Fort Myers Budget Options


Fort Myers Presents 4 Budget Options

Potential $10.7 million shortfall leads to pay cuts

Fort Myers city officials have no plans for layoffs next budget year thanks to union concessions, money from reserve funds and an increase in property taxes. In Monday’s preliminary budget workshop, budget manager Christine Tenney presented four options, with varying property tax rates and service reductions.
The city’s proposed budget is $82 million, compared with the current $87.5 million. The city manager’s office has been working with the police and fire unions as well as general union and nonunion employees to help shrink a possible $10.7 million shortfall, Tenney said.
Most city employees will take a 10 percent pay cut, she said. Tenney estimated these concessions will cover $6.4 million of the budget shortfall. The office is still working with the fire union on concessions.
“These are very significant in helping resolve our shortfall. It was huge,” Tenney said. “I applaud all these actions taken by these union groups.”
The city manager’s staff recommended a tax rate of $8.40 per $1,000 of taxable property to help fix the shortfall, Tenney said. This would be an increase from $7.40 per thousand this year.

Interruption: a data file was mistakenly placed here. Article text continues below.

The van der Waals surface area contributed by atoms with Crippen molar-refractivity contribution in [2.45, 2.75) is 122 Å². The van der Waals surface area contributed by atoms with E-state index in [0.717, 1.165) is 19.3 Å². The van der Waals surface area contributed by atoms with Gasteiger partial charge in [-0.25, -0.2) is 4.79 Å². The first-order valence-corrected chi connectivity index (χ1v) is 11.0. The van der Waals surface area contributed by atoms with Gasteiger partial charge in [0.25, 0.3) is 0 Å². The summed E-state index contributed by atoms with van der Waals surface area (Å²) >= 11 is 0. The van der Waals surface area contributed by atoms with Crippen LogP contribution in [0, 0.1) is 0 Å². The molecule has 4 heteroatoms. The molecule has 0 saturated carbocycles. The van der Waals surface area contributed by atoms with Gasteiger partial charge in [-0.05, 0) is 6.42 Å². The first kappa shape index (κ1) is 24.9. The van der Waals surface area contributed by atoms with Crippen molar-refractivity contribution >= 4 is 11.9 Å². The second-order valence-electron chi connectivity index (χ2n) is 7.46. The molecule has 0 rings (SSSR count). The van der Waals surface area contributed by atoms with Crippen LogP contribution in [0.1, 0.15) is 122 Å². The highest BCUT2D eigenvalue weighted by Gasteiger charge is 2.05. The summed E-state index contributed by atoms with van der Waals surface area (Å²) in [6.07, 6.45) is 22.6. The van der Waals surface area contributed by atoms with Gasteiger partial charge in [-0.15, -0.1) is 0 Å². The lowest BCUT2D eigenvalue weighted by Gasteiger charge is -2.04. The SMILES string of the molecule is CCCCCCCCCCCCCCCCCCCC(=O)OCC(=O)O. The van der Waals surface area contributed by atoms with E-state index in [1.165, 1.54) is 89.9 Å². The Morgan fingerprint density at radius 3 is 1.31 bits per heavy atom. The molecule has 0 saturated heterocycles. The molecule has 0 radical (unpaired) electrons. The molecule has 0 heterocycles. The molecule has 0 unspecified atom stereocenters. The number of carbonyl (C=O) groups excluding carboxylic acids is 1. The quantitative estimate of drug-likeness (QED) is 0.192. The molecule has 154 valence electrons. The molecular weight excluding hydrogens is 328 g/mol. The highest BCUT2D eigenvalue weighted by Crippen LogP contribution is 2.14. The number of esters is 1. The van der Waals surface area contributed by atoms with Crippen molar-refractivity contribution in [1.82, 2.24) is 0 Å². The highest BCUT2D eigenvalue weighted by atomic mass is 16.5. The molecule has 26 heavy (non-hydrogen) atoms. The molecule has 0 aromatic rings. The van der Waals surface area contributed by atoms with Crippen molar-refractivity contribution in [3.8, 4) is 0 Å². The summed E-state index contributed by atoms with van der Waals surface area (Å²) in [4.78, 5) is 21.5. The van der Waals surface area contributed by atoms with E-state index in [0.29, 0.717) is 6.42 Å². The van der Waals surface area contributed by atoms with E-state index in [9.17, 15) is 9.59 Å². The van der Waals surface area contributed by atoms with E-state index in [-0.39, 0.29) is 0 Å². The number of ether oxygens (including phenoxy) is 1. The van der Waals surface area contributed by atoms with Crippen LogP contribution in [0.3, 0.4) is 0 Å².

A rise in the tax rate does not necessarily mean residents will be paying more taxes, said Councilman Thomas Leonardo. Property values have dropped enough that an increase in tax rates would not increase taxes.
Another option would be not raising the tax rate. That scenario would mean about 30 people would lose their jobs, Tenney said.
This, however, would be the “worst-case scenario,” she said.
To raise property taxes to $8.40 per $1,000, the City Council needs a majority vote. Any increase higher than that would require a two-thirds majority. The property tax is one of the taxes Fort Myers residents have to pay. Others include school and water management taxes.
Councilmen Forrest Banks and Michael Flanders asked about the possibility of digging further into reserve money to pay for any hits that public safety would have from the budget cut.
City Manager William Mitchell must present a balanced budget by the next workshop meeting July 26. The council should pass the budget at its Sept. 27 meeting, and it will take effect on Oct. 1.
Danette Fasanella of Fort Myers said she does not want to see any more public safety officials lose their jobs. “Who’s going to move to a city that cuts their police officers and code enforcement?” she said. “There is a lot of money here that’s not being spent the right way.”

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